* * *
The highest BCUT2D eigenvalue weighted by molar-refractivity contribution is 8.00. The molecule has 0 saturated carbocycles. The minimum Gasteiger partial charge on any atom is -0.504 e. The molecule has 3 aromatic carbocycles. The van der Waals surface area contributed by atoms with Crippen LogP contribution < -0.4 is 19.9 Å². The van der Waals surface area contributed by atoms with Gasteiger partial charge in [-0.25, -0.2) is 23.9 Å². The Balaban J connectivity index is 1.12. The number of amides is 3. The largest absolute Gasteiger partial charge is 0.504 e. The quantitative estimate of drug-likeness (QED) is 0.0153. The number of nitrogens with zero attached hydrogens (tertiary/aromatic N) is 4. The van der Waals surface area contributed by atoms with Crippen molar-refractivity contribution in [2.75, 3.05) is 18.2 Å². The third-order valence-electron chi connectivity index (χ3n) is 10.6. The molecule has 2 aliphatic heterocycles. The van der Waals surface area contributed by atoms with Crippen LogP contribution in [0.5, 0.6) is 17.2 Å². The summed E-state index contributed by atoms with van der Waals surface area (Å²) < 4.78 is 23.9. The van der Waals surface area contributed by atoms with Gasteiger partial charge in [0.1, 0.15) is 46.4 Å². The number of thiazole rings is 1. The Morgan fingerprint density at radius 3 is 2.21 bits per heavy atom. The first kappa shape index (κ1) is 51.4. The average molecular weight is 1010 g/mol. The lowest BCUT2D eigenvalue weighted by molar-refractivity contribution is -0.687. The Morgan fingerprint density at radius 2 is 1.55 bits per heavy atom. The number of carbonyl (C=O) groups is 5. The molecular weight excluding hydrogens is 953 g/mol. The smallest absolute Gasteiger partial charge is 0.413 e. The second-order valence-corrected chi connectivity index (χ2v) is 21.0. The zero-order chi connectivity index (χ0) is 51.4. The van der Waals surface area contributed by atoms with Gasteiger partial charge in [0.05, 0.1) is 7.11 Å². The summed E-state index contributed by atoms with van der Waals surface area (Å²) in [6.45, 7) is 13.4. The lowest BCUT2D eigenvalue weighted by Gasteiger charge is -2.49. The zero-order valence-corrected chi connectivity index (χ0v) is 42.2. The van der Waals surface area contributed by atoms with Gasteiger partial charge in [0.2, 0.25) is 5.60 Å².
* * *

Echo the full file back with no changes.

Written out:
The highest BCUT2D eigenvalue weighted by molar-refractivity contribution is 8.00. The molecule has 0 saturated carbocycles. The minimum Gasteiger partial charge on any atom is -0.504 e. The molecule has 3 aromatic carbocycles. The van der Waals surface area contributed by atoms with Crippen LogP contribution < -0.4 is 19.9 Å². The van der Waals surface area contributed by atoms with Gasteiger partial charge in [-0.25, -0.2) is 23.9 Å². The Balaban J connectivity index is 1.12. The number of amides is 3. The largest absolute Gasteiger partial charge is 0.504 e. The quantitative estimate of drug-likeness (QED) is 0.0153. The number of nitrogens with zero attached hydrogens (tertiary/aromatic N) is 4. The van der Waals surface area contributed by atoms with Crippen molar-refractivity contribution in [2.75, 3.05) is 18.2 Å². The third-order valence-electron chi connectivity index (χ3n) is 10.6. The molecule has 2 aliphatic heterocycles. The van der Waals surface area contributed by atoms with Crippen LogP contribution in [0.5, 0.6) is 17.2 Å². The summed E-state index contributed by atoms with van der Waals surface area (Å²) < 4.78 is 23.9. The van der Waals surface area contributed by atoms with Gasteiger partial charge in [0.1, 0.15) is 46.4 Å². The number of thiazole rings is 1. The Morgan fingerprint density at radius 3 is 2.21 bits per heavy atom. The first kappa shape index (κ1) is 51.4. The average molecular weight is 1010 g/mol. The lowest BCUT2D eigenvalue weighted by molar-refractivity contribution is -0.687. The Morgan fingerprint density at radius 2 is 1.55 bits per heavy atom. The number of carbonyl (C=O) groups is 5. The molecular weight excluding hydrogens is 953 g/mol. The smallest absolute Gasteiger partial charge is 0.413 e. The second-order valence-corrected chi connectivity index (χ2v) is 21.0. The zero-order chi connectivity index (χ0) is 51.4. The van der Waals surface area contributed by atoms with Gasteiger partial charge in [0.05, 0.1) is 7.11 Å². The summed E-state index contributed by atoms with van der Waals surface area (Å²) in [6.45, 7) is 13.4. The lowest BCUT2D eigenvalue weighted by Gasteiger charge is -2.49. The zero-order valence-corrected chi connectivity index (χ0v) is 42.2. The van der Waals surface area contributed by atoms with Gasteiger partial charge in [0.2, 0.25) is 5.60 Å².